by Christopher Bourne Film

Talking the Pictures | Masayuki Suo

Credit: Talking the Pictures Prod. Committee

They’re called “silent movies,” but for the most part, films preceding the advent of cinema sound recording weren’t really silent. Though there wasn’t on-screen dialog, screenings often had some sort of musical accompaniment or improvised sound effects, whether live or previously recorded. In Japan, this off-screen enhancement was taken a step further with the practice of including a benshi, a narrator who would explain the on-screen action, embellish narratives, and improvise dialog, employing different voices for different characters. Benshis had massive popularity, often eclipsing that of the stars of the films they narrated. Largely for this reason, the silent film era stretched well into the late 1930s in Japan, long after movies in the rest of the world had made the full transition to sound.  

Masayuki Suo’s (Shall We Dance?) latest film, the very busy and strenuous comedy Talking the Pictures, pays affectionate, nostalgic tribute to this period of Japanese film history, lovingly recreating the milieu of this filmmaking and film-going era. The two principal characters meet cute as preteens; the boy, Shuntaro, is a rambunctious tyke, perpetrating petty theft with his gang of like-minded ruffians, while Umeko is a shy girl who mostly keeps to herself, probably because of a sense of shame toward her mother, a prostitute working from home. They sneak into a movie theater to catch a performance by a popular local benshi, and confide in each other their future ambitions; Shuntaro wants to be a benshi himself, while Umeko dreams of being an actress.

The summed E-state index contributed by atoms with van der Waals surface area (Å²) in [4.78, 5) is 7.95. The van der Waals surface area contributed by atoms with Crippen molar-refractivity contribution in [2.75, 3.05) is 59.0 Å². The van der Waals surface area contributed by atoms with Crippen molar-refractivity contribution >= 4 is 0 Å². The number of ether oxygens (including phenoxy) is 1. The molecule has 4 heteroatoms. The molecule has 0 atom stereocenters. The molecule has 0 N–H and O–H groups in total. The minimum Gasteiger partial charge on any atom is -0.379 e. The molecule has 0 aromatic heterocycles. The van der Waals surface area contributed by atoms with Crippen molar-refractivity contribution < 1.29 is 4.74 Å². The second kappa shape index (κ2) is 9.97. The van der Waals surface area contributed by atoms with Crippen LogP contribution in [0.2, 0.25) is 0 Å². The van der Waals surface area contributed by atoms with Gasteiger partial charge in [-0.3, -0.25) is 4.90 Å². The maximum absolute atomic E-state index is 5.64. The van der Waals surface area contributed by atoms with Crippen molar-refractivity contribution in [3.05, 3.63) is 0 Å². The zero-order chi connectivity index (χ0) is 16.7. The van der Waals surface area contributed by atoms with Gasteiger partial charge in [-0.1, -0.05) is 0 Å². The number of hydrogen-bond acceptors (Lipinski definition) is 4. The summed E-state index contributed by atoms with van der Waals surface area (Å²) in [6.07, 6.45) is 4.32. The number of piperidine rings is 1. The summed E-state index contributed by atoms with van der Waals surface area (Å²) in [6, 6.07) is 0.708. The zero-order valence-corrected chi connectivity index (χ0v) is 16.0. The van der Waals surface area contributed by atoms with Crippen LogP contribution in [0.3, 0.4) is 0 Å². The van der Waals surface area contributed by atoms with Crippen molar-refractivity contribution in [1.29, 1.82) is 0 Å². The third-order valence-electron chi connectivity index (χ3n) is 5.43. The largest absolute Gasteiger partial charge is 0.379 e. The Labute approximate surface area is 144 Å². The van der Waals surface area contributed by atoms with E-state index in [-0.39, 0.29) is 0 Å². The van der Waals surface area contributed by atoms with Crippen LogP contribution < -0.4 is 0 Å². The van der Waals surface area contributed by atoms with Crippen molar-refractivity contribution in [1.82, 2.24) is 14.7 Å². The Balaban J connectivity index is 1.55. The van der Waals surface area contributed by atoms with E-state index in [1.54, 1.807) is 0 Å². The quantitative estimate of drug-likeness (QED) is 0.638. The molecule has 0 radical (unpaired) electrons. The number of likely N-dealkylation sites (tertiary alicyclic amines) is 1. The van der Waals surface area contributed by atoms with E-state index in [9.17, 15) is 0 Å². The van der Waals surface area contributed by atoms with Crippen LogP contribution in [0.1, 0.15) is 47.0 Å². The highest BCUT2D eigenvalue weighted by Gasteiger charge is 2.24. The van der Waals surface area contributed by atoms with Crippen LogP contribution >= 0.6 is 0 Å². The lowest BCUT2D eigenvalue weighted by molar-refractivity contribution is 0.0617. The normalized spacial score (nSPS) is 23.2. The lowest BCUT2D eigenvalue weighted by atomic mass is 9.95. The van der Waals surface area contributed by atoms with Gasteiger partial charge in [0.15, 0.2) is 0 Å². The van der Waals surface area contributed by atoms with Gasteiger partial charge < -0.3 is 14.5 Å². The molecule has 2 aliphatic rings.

Cut to ten years later, and the adult Shuntaro (Ryo Narita) has fallen in with a band of thieves, who exploit his aspiring benshi skills to have Shuntaro impersonate popular benshis, distracting the people with a dazzling performance while the gang robs their homes. Shuntaro escapes from the gang, absconding with a suitcase full of their ill-gotten cash, and tries to become a real benshi, finding a job at an old, run-down movie house. Meanwhile, Umeko (Yuina Kuroshima) has indeed become an actress, but only in bit roles, and what’s worse, she’s expected to provide sexual favors to important men in order to advance her career. 

Inevitably, Shuntaro and Umeko’s paths again cross, but not without complications that come courtesy of the absurd overpopulation of supporting characters Suo and screenwriter Shozo Katashima have piled onto this narrative, including the gang looking for their money, a movie-obsessed detective also in pursuit of Shuntaro, gangsters and their henchmen, a bitter, alcoholic washed-up benshi, a flashy, heartthrob benshi, and way too many others to list here. The broad, often slapstick humor is mildly pleasant to watch at first, but begins to grate over the course of an overlong two hour-plus runtime. The performers are game and high-spirited, and even though this film isn’t nearly as hilarious as it thinks it is, in the end it’s hard to hate too much on a production that’s so desperately eager to please.


Published as part of Japan Cuts 2021 — Dispatch 2.

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